UK Road Trip

September 13, 2014 — Stonehenge, Avebury, Lacock and Castle Combe

Today after breakfast all 6 of us walked to the Abbey Hotel to go on a Mad Max tour of Stonehenge, Avebury, Lacock and another visit to Castle Combe, which was our favorite of the Cotswold villages.  We left right on schedule today, and it took about 1 hour to drive from Bath to Stonehenge.  Kevin, our guide and driver, told us President Obama had just been to Stonehenge a week ago and that it made things a little crazy.  We walked to the new Visitor’s Center, where we caught a bus that took us to the site.  Kevin gave us audio guides so we could walk around the monument at our own pace.  Building of the monument started about 5,000 years ago, and although they don’t know exactly what it means, they have some theories.  One is that it was a calendar of sorts—they do know that it has astronomical meaning.  The first stones came from Wales, but later some came from closer sites.  They don’t know what religion was involved, but do know that the Druids didn’t built it, even though they hold festivals here now.  A henge is a ditch and a bank, and they were made using antlers and other sharp objects as tools.  The largest stones weigh about 30 tons, the smallest about 3 tons, and the ones at Stonehenge have been shaped.  The remains of about 64 people were found in the Aubrey Holes, and there are also burial grounds in the area.  We walked around for about an hour and then went back to the Visitor’s Center for some souvenirs.  Jay and Barbara had the “deluxe’ hot chocolate—it was sinfully good with marshmallows and lots of whipped cream.  On the way to Avebury, Kevin stopped so we could get photos of a chalk horse in the hillside, and we fed apples to some real horses here.  There is chalk under the topsoil in this area, and there are a number of horses on hills.  Avery is a nice town with some thatched roof cottages.  There are also about 100 large stones next to the town (there were 400 originally) and here you can walk right up and touch them.  They don’t have as many visitors as Stonehenge, which gets about 1 million a year, and there you have to stay on a walkway behind ropes to prevent damage to the soil.  Kevin says thatched roofs cost between £600 and £800/sq. meter and that they can last up to 35 years.  We stopped for lunch in the Red Lion Inn in Lacock.  Jay and Barbara had wine and shared a cheese plate.  We walked around Lacock with Kevin and he showed us where scenes from Pride and Prejudice (the Colin Firth version) and Harry Potter and the Sorcerer’s Stone were filmed.  The house in the Harry Potter film was where James and Lily were supposed to have lived.  Many buildings in Lacock dated to the 14th century, and there were stocks behind the George Inn.  From Lacock we went back to Castle Combe, where we were 2 days ago on our Lion’s Tour.  We just walked around by ourselves this time and enjoyed the atmosphere.  The roofs of the homes in the Cotswolds are made of Cotswold stone.  The buildings were built between the 15th and 17th centuries.  We returned to Bath around 5:30 and went right to the Loch Fyne, a Scottish restaurant pretty close to Henrietta House.  The front desk person made a reservation for Gayle, and the food was very good.  Most of us had fish and some of us had great Dauphinoise potatoes.  After dinner everyone went back to the hotel, but Barbara and Jay walked a few blocks to take pictures of Jane Austen’s home.  It was too dark to get good pictures of the gardens across the street where she spent a lot of time.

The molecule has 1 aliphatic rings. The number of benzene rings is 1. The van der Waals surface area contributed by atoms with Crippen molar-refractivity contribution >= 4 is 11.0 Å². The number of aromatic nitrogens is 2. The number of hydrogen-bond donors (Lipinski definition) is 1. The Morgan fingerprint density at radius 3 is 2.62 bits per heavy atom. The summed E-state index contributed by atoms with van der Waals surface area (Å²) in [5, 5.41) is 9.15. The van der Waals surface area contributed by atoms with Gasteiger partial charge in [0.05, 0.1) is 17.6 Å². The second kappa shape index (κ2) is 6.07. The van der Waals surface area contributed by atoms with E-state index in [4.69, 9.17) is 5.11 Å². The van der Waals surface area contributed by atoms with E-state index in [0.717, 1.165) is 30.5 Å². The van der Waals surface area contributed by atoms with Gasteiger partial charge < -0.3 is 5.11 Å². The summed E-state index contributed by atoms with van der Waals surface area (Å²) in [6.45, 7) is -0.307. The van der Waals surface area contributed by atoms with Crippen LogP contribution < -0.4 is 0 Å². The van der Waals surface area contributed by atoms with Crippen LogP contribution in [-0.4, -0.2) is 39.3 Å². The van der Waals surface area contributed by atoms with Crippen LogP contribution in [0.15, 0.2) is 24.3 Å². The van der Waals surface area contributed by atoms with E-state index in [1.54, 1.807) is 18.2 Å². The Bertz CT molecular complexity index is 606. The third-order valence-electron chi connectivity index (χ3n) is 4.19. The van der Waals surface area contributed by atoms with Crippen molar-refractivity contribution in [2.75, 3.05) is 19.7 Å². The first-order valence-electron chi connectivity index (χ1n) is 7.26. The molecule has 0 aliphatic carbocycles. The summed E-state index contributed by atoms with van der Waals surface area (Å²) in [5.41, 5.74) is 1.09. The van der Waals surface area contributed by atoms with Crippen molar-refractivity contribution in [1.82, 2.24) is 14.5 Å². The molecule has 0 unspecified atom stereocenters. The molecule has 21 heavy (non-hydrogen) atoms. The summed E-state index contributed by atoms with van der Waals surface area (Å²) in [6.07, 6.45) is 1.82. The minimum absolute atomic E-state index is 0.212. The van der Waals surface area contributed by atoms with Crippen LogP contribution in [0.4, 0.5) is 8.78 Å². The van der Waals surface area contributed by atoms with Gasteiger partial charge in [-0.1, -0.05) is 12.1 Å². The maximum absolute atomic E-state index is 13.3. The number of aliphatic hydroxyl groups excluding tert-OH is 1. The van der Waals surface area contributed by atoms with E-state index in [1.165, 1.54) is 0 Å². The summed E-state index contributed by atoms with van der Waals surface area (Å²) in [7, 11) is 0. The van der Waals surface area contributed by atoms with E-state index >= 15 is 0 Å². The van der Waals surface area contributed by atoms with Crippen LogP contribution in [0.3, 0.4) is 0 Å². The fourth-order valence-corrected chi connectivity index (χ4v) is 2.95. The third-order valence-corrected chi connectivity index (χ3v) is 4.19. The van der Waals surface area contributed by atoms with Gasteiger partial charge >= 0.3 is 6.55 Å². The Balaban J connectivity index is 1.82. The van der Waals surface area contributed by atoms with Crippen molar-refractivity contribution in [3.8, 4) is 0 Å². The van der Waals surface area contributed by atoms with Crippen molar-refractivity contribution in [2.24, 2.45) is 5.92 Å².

Stonehenge to Avebury


Marylee at Avebury

Thatched roof in Avebury

Harry Potter's parents lived here in The Sorcerer's Stone - Lacock

Pride and Prejudice with Colin Firth filmed here - Lacock

Sign entering Castle Combe

Castle Combe

Dinner at Loch Fyne (the seventh head is our waiter)

Jane Austen's home in Bath

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